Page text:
In a new study published in Nature, researchers found that treatments that were effective for atopic dermatitis (AD) in lean mice actually worsened the condition in obese mice.
Tracking the development of AD in obese and lean mice, the researchers found that obese mice developed more inflammation and more severe AD. This increased inflammation was present even after obese mice lost weight. There were similar results in an experimental model of asthma, with obese mice developing more inflammation.
The researchers next looked in detail at immune cells called T cells in lean and obese mice with AD. Lean mice had more TH2 cells, a class of T cells known to play a role in the development of AD. Obese mice had more of a class of T cells called TH17. These cells trigger a different type of inflammation.
Similar trends were seen in blood samples taken from people. Markers of TH17 cell activity increased along with body mass index (BMI) in a database of serum collected from people with AD. Conversely, in samples from patients with severe asthma, TH2 cell activity decreased as BMI increased.
Drugs that block TH2 cell activity are used in the treatment of severe AD as well as asthma and other inflammatory conditions. The researchers tested antibodies to block TH2 cell activity in lean and obese mice with severe AD. While the antibodies reduced skin inflammation in lean mice as expected, they made the condition worse in obese mice. Analysis of immune cells suggested that blocking TH2 cell activity in the obese mice worsened other forms of inflammation.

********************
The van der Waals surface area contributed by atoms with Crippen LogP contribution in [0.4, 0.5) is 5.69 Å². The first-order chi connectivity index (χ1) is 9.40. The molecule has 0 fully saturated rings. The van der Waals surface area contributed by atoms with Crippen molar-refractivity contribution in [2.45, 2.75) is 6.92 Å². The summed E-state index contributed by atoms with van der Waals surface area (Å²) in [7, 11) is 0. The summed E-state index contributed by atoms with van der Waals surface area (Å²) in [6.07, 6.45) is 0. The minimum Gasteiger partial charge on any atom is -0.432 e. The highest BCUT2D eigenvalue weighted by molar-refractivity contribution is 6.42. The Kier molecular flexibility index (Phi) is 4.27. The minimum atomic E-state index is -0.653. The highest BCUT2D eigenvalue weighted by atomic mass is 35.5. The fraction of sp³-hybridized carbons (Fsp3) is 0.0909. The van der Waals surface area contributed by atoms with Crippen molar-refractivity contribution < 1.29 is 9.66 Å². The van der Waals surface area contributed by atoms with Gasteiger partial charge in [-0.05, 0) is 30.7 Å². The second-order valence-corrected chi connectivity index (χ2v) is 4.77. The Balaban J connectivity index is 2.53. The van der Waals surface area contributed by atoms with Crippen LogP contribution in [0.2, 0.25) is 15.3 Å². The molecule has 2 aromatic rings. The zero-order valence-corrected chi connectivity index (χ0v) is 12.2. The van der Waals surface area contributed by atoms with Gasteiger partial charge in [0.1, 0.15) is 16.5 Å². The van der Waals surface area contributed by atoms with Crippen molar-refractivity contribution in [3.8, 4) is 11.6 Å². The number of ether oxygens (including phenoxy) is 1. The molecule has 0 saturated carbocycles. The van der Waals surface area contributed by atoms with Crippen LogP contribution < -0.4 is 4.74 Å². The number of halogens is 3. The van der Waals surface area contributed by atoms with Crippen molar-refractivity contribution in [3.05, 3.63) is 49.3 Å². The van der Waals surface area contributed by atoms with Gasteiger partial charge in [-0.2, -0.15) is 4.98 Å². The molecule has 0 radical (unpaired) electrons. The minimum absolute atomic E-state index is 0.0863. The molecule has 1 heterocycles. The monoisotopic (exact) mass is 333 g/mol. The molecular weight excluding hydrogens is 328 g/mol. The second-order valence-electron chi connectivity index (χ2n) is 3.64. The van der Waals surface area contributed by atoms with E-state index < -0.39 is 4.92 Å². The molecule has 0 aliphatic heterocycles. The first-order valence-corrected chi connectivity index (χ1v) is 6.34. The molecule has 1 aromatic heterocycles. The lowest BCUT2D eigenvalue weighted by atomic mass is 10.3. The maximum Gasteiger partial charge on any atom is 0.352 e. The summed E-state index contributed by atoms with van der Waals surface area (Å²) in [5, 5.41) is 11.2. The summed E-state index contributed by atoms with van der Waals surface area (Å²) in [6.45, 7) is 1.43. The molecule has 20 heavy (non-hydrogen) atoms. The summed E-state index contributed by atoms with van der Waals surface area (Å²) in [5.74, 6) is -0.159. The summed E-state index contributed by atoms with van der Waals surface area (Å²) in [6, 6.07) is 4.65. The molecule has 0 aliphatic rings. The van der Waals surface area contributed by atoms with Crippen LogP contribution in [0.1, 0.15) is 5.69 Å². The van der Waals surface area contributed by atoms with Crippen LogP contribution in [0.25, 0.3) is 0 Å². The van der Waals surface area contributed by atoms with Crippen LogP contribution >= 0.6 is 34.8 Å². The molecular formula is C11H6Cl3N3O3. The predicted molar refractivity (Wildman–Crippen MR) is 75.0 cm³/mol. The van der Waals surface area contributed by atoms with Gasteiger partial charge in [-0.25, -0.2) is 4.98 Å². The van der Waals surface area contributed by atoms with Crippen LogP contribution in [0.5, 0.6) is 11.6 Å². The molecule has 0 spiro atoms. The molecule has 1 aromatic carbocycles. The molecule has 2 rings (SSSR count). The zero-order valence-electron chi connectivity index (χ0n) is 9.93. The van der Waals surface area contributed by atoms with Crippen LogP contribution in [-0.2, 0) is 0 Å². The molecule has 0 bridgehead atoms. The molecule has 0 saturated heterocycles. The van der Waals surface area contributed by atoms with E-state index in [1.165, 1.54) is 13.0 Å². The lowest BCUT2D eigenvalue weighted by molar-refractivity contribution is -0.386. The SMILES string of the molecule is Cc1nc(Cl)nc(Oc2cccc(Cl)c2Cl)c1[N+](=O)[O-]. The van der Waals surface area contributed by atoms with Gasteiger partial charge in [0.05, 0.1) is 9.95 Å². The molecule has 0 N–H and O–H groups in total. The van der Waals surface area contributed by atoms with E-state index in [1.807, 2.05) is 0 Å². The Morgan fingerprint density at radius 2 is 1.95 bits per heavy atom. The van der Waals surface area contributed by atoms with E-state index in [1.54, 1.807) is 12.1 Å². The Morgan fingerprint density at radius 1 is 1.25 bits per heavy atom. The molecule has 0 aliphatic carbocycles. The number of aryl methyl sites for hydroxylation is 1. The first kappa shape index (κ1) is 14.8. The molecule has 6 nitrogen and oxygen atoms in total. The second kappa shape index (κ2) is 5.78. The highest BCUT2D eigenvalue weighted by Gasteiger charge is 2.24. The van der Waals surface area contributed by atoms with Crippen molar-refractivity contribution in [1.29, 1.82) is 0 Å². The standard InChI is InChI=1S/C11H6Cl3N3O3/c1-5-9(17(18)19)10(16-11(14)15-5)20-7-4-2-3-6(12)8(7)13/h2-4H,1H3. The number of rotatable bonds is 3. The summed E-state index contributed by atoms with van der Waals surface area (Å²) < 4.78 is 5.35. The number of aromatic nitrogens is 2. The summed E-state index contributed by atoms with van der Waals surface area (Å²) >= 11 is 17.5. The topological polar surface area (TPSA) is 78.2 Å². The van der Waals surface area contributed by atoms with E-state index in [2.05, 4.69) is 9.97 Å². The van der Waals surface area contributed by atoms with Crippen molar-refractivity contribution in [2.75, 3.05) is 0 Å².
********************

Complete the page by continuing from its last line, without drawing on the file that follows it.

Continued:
Obese mice were also found to have less activity of peroxisome proliferator-activated receptor-γ (PPARɣ) in their TH2 cells. When lean mice were engineered to lack PPARɣ, their inflammatory response resembled that of obese mice.
Drugs that increase PPARɣ activity increase insulin sensitivity and are approved for the treatment of type 2 diabetes. The researchers found that giving one of these drugs to obese mice changed their inflammatory response to resemble that of lean mice. It also restored their sensitivity to the antibodies that block TH2 cell activity.
“Our findings demonstrate how differences in our individual metabolic states can have a major impact on inflammation, and how available drugs might be able to improve health outcomes,” said Dr Ronald Evans from the Salk Institute, who helped lead the work.
Source: National Institutes of Health